Los Angeles-based Christina Marouda had always enjoyed Indian cinema. But it was only when she worked at the city's two biggest film festivals, Afi Fest and the Los Angeles Film Festival, that she realised Indian films needed a better platform in the world's movie capital.

"Apart from Cannes and Berlin, Indian producers don't know how to submit their films onto the Western festival circuit," she explains. "Those festivals just don't get many submissions from India, and there are so many countries to focus on that Indian cinema often gets lost."

In 1992, she created the Indian Film Festival of Los Angeles (Iffla) as, in her own words "a sort of Sundance of Indian film".

Marouda conceived the event as a way to discover new talent and highlight established talent that needed exposure.

She deliberately focused on independent film from the continent, leaving the Bollywood blockbusters to the established distribution systems and theatres that serve the Indian diaspora in the US.

"I knew there was a community that would support it," she says, "but it was also around the time of Monsoon Wedding and Lagaan, and Indian film was first starting to show its crossover appeal."

Now in its fifth year, Iffla has a 32-member organising committee, has been expanded to six days and last year was attended by 6,000 people. The festival is based at Hollywood's popular Arclight multiplex, since Marouda wanted to make the festival palatable to the local industry.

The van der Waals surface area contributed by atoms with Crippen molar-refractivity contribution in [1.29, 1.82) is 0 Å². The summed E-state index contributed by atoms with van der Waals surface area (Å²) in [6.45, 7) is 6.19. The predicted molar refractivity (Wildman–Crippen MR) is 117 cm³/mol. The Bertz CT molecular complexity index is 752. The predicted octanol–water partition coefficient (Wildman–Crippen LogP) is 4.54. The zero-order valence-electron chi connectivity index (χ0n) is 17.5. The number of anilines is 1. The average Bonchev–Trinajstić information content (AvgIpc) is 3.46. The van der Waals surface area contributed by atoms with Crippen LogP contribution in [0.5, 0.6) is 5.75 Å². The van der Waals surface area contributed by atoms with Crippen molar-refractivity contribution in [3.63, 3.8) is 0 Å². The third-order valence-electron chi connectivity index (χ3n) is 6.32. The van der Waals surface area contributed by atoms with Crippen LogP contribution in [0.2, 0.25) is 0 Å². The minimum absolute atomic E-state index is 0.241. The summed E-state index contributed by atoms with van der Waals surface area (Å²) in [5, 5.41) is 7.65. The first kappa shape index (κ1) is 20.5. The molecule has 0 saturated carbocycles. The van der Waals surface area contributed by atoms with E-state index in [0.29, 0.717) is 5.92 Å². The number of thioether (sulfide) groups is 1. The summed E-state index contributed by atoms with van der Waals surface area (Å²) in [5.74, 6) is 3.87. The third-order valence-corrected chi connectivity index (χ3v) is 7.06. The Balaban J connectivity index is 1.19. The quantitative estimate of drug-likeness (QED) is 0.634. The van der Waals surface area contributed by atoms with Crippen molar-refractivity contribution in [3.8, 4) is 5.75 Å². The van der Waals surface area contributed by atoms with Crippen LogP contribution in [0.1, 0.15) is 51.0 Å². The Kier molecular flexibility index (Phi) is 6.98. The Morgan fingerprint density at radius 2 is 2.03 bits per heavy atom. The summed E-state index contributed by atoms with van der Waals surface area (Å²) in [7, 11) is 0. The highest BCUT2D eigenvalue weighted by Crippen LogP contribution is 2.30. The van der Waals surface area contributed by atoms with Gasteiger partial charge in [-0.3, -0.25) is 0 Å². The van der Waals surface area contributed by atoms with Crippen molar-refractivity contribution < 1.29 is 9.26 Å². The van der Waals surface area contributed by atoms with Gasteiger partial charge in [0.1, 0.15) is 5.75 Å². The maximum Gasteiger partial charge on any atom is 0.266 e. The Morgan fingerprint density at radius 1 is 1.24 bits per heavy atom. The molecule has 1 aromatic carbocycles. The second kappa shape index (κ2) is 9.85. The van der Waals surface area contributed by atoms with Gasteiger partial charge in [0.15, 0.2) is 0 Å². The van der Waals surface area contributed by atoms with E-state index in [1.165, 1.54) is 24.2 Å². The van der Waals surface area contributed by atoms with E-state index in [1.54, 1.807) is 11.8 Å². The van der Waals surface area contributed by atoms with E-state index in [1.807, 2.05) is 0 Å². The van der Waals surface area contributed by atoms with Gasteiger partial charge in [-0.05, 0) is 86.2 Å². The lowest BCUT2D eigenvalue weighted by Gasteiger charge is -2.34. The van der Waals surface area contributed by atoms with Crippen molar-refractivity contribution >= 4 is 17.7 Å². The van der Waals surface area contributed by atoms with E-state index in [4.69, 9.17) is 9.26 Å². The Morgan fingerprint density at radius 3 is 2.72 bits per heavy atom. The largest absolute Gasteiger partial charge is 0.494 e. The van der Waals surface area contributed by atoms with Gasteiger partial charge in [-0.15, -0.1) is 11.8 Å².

"We extend invitations to industry executives all the time. And with Water and The Namesake continuing to generate interest here in Indian cinema, we are constantly trying to reach out to the Hollywood community."

The festival's growth is represented in this year's sponsors, among them Time Warner Cable, Sony Pictures Television International, Wal-Mart Stores and Wells Fargo Bank. "We've gained a lot of momentum in the first five years," says Marouda.

Ironically, the festival is introducing a Bollywood sidebar this year, although Marouda says it will focus mainly on classic films "that Western audiences should look at".

Highlights this year include opening film Provoked, directed by Jag Mundhra and starring Aishwarya Rai, Naveen Andrews and Miranda Richardson, and closing night film Vanaja, directed by Rajnesh Domalpalli.